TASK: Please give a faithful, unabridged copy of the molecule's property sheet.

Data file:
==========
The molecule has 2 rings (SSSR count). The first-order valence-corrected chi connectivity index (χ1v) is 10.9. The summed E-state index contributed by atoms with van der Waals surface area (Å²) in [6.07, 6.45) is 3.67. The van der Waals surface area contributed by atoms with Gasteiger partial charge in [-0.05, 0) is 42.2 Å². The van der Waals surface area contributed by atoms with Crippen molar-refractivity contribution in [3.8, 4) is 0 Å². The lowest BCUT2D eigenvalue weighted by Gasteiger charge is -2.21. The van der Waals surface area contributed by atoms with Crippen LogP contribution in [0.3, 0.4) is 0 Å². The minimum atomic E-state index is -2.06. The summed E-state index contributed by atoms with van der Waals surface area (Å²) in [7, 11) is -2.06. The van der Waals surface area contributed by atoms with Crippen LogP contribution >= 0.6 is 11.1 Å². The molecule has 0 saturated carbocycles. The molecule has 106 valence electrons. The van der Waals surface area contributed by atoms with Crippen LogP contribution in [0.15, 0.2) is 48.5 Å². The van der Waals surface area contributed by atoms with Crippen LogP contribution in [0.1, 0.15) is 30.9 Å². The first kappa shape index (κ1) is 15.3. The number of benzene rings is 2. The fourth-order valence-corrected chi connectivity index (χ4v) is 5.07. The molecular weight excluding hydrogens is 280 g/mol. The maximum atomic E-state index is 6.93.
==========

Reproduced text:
The molecule has 2 rings (SSSR count). The first-order valence-corrected chi connectivity index (χ1v) is 10.9. The summed E-state index contributed by atoms with van der Waals surface area (Å²) in [6.07, 6.45) is 3.67. The van der Waals surface area contributed by atoms with Gasteiger partial charge in [-0.05, 0) is 42.2 Å². The van der Waals surface area contributed by atoms with Crippen molar-refractivity contribution in [3.8, 4) is 0 Å². The lowest BCUT2D eigenvalue weighted by Gasteiger charge is -2.21. The van der Waals surface area contributed by atoms with Crippen LogP contribution in [0.3, 0.4) is 0 Å². The minimum atomic E-state index is -2.06. The summed E-state index contributed by atoms with van der Waals surface area (Å²) in [7, 11) is -2.06. The van der Waals surface area contributed by atoms with Crippen LogP contribution >= 0.6 is 11.1 Å². The molecule has 0 saturated carbocycles. The molecule has 106 valence electrons. The van der Waals surface area contributed by atoms with Crippen LogP contribution in [0.15, 0.2) is 48.5 Å². The van der Waals surface area contributed by atoms with Crippen LogP contribution in [0.1, 0.15) is 30.9 Å². The first kappa shape index (κ1) is 15.3. The number of benzene rings is 2. The fourth-order valence-corrected chi connectivity index (χ4v) is 5.07. The molecular weight excluding hydrogens is 280 g/mol. The maximum atomic E-state index is 6.93.